Back a bit I mentioned the slipper assembly and associated mechanics. Since that entry I have received another order from McMaster and now have the necessary hardware to fully design both front and rear slipper mounts. These two machined parts represent the last of the mechanical chassis work and a final end to more than twelve years of design and fabrication.

The front mount will hold the slipper shaft and the rear mount will hold the slipper shaft as well as the motor and its pinion.


In order to accomplish a slipper assembly that will mesh with the center differential, I needed to modify a Traxxas clutch pressure plate to hold the mating spur gear. This will yield a 1:1 ratio from top to bottom. The motor's pinion is a different pitch which means the mating primary spur needed to match. These are brass gears of the 32p variety. The larger spurs are 20p. The images show an Ofna 20p pinion which was to be the drive gear. I learned that would not work because one of them had to be drilled out to fit the motor shaft and with the equipment I have there was no way to ensure concentricity. Any wobble whatsoever means the gears will wear quickly. So, brass gears save the day as they match the shaft diameters perfectly.

Another issue was to keep any axial play to a minimum. For this I opted for a few nylon spacers and washers which will keep all of the clutch parts from moving along the shaft while spinning as well as maintaining enough space so as to avoid binding near the end bearings. So far, so good. Once I have the mounts designed and double checked, I will order the parts to be made and update further.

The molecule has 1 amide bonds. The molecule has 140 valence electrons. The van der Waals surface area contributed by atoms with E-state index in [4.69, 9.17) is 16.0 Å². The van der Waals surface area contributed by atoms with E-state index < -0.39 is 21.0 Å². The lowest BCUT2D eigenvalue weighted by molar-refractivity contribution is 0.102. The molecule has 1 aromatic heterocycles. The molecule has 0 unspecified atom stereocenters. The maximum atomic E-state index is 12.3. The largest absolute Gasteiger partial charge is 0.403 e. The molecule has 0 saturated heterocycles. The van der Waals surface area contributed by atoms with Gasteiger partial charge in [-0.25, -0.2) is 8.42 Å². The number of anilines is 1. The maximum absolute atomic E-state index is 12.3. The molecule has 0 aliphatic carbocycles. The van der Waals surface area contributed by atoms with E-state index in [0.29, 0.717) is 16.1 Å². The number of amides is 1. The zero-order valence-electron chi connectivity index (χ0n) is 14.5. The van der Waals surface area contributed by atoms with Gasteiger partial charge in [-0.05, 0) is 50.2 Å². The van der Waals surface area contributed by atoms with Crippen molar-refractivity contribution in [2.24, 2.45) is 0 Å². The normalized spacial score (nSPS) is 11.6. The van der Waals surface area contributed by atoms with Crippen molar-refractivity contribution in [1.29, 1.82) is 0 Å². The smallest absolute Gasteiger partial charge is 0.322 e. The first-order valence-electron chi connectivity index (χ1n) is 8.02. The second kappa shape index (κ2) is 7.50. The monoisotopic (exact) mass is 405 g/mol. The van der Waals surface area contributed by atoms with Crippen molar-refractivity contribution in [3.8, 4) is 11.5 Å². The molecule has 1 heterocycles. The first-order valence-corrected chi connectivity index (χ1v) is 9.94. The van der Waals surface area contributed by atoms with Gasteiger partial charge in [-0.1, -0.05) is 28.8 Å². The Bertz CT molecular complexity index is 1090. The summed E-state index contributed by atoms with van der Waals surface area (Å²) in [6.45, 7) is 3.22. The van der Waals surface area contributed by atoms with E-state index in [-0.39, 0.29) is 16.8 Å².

The past month or so has seen tremendous progress on this project. At long last, and after more than eight years of designing, refining, and agonizing over the electronics layout and operation, I ordered the PC boards. That was a huge step toward things coming together on the electronics front. I must say that ExpressPCB does a fantastic job of manufacturing these boards. Every dimension is spot-on and the finish is gorgeous. Solder masking is nearly flawless and protects the copper very well. All of the hole and component locations are within stated tolerance, as well. In short, the board matches my design to a tee.

The first step toward operation was to assemble the regulators and run some tests. Everything performed as expected. The solder work has been tedious (mainly due to the fact that I am so picky about the look of things) but nearly complete now. All four regulators work well and hold their voltage levels nicely even during varying the main input voltage. The layout made sense as I tried to move all external connections to the forward end of the board to allow for pivoting up when necessary. The motors and camera pan/tilt connect to the forward end, as well as the bridge and auxiliary receiver outputs.

One issue seems to be signal quality, and this problem may simply be the receiver. It is more than fifteen years old at this point in time and may have degraded over the years. Three of the channels (2, 3 and 8) behave normally for a period and then exhibit erratic behavior through the servos. A few seconds of such and none of the three channels respond to commands from the transmitter. I have yet to find a solution for this and if replacing the receiver becomes necessary it is honestly just a drop in the bucket. I did put the receiver output from channel 3 on the scope to read the pulse width quality and it shows constant voltage on the signal pin and lower-than-expected voltage on the 6-volt pin. I have yet to comprehensively test the other channels in question. They will read very similar, I suspect. Of course, the model has functions for all nine channels on the receiver and anything not operating smoothly will cause me to rethink using 72MHz.